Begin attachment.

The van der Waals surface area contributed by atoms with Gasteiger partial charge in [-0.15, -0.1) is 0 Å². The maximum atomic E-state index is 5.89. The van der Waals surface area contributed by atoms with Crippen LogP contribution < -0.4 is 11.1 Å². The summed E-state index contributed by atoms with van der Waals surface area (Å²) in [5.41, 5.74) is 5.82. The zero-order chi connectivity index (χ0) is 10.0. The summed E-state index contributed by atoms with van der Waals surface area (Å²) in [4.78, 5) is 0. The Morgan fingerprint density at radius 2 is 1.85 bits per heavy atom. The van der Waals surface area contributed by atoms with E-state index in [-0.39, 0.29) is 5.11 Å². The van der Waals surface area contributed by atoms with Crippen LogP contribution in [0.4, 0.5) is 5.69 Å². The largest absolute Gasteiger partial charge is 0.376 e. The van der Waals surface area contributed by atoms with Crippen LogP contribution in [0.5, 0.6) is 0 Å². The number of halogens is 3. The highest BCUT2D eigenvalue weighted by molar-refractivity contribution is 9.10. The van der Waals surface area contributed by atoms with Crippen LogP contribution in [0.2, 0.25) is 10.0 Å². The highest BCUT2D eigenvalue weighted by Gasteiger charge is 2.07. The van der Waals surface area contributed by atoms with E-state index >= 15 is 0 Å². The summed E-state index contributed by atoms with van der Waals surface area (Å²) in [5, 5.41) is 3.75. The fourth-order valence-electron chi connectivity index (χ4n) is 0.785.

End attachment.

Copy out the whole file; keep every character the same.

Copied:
The van der Waals surface area contributed by atoms with Gasteiger partial charge in [-0.15, -0.1) is 0 Å². The maximum atomic E-state index is 5.89. The van der Waals surface area contributed by atoms with Crippen LogP contribution < -0.4 is 11.1 Å². The summed E-state index contributed by atoms with van der Waals surface area (Å²) in [5.41, 5.74) is 5.82. The zero-order chi connectivity index (χ0) is 10.0. The summed E-state index contributed by atoms with van der Waals surface area (Å²) in [4.78, 5) is 0. The Morgan fingerprint density at radius 2 is 1.85 bits per heavy atom. The van der Waals surface area contributed by atoms with E-state index in [-0.39, 0.29) is 5.11 Å². The van der Waals surface area contributed by atoms with Crippen LogP contribution in [0.4, 0.5) is 5.69 Å². The largest absolute Gasteiger partial charge is 0.376 e. The van der Waals surface area contributed by atoms with Crippen LogP contribution in [0.5, 0.6) is 0 Å². The number of halogens is 3. The highest BCUT2D eigenvalue weighted by molar-refractivity contribution is 9.10. The van der Waals surface area contributed by atoms with Crippen LogP contribution in [0.2, 0.25) is 10.0 Å². The highest BCUT2D eigenvalue weighted by Gasteiger charge is 2.07. The van der Waals surface area contributed by atoms with E-state index >= 15 is 0 Å². The summed E-state index contributed by atoms with van der Waals surface area (Å²) in [5, 5.41) is 3.75. The fourth-order valence-electron chi connectivity index (χ4n) is 0.785.